I am not referring to the recent suspicious cases of fritillary chomping, tulip beheading or even the newest crime of polyanthus pecking, but to the daily opening and closing of many of the current blooms according to the sun. The flowers can take on a completely different appearance when this happens – personally I prefer Lady Jane (above) when she is closed, her petals modestly and tightly tucked around her, but the jury is out on Tulipa praestans whose blooms take on a fiery appearance when the sun is out, blazing a glorious path to some unknown destination while they have a chance before subsiding to a bright but sedate pillar box red as the evening draws on. It doesn’t look like the same tulip, does it?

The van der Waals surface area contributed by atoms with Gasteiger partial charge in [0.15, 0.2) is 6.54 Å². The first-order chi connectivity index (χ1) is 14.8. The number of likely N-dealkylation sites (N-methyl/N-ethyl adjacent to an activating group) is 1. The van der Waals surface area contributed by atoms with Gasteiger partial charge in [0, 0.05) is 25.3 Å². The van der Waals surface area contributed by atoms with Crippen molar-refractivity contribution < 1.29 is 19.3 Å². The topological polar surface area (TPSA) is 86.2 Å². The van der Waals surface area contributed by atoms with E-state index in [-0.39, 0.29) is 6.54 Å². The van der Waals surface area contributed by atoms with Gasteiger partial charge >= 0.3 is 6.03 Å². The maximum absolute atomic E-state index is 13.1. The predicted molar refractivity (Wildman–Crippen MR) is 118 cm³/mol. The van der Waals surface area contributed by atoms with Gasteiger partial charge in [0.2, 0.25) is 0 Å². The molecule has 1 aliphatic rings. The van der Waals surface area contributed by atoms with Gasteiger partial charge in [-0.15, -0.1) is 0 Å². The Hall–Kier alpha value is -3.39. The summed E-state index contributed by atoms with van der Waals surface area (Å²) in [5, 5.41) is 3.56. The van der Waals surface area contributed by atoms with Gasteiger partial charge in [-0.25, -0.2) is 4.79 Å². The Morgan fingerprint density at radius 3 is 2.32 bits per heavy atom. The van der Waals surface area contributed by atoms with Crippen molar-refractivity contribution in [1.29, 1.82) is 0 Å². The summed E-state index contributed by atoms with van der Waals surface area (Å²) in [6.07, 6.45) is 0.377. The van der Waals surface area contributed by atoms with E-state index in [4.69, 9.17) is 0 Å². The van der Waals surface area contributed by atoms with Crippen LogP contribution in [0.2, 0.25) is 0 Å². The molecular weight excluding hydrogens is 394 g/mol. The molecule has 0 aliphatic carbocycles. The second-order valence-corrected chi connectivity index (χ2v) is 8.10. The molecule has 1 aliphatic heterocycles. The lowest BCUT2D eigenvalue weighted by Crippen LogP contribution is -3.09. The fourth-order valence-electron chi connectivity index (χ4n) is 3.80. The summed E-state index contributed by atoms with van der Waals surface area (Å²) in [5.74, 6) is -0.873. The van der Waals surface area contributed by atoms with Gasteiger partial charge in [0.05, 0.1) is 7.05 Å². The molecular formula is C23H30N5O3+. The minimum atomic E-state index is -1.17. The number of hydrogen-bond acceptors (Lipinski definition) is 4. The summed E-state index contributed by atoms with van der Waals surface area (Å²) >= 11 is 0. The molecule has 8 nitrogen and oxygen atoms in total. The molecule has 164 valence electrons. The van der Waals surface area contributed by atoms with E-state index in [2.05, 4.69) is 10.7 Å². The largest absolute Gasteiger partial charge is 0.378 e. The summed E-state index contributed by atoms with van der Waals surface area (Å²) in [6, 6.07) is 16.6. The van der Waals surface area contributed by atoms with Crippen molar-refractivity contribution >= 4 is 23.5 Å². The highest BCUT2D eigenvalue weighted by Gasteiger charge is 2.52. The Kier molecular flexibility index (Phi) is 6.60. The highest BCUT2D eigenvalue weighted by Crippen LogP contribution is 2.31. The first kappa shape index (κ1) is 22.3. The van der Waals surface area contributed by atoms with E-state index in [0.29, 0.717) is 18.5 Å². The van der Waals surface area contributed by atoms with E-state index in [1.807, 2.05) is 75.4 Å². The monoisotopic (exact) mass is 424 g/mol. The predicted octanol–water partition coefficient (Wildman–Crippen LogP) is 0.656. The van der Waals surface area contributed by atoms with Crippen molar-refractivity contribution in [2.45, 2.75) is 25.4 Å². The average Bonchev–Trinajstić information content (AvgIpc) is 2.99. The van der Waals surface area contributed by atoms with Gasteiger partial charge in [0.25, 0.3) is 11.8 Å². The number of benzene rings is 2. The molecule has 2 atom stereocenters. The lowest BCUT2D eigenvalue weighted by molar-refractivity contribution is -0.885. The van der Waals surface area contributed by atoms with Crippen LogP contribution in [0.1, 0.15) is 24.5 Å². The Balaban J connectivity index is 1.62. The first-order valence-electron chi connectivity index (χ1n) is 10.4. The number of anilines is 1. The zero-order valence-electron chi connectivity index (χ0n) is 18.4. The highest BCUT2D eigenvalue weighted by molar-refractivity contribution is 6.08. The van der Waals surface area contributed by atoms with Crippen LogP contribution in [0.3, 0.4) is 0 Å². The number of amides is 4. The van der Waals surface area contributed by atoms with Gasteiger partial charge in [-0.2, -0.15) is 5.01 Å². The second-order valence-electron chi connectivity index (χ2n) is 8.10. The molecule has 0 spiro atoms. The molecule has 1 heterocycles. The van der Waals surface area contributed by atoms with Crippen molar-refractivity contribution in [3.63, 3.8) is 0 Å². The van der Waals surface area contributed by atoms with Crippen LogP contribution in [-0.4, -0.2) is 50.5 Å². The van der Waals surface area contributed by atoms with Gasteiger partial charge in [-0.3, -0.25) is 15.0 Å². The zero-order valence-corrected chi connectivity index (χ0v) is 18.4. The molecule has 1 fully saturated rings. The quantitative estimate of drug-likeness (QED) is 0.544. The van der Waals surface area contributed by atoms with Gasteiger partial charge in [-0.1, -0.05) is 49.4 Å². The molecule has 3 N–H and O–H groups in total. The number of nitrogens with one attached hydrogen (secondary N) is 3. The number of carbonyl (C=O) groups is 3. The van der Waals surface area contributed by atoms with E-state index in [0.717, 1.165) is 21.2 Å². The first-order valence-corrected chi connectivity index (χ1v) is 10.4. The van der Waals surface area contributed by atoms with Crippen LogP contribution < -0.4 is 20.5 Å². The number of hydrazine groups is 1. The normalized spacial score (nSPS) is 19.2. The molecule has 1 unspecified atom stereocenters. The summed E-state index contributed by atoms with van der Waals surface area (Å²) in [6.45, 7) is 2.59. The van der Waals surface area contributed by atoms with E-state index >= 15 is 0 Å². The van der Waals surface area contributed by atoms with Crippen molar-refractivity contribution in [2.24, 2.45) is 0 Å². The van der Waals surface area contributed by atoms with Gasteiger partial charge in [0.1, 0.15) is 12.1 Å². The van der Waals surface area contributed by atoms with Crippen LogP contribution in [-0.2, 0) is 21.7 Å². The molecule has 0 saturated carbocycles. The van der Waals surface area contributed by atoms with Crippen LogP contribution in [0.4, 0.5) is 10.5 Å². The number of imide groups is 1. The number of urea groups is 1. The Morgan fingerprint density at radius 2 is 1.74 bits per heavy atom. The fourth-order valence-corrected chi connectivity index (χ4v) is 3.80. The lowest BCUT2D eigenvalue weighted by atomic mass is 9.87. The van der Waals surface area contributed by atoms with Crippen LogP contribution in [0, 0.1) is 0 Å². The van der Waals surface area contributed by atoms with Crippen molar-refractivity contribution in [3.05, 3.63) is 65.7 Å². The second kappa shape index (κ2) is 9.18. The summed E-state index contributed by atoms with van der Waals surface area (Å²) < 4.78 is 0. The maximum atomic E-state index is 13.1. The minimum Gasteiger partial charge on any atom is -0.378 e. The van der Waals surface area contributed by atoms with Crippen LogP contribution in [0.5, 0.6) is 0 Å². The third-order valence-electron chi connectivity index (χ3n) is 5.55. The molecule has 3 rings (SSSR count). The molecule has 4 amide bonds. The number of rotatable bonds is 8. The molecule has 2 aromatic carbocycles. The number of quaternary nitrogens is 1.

The wood anemones, now thickly carpeting most of the right hand side of the woodland, are a pleasure to behold, open or closed – I am just so thrilled that they have established so well. On the other side of the bark path through the trees are many clumps of bluebells, mostly budding up nicely, but I intend to inspect them and possibly replant those without buds a little deeper, in case this is what is holding them back – has anyone else had a problem with non-flowering bluebells? The wild garlic, still in manageable numbers, is not surprisingly carrying on regardless.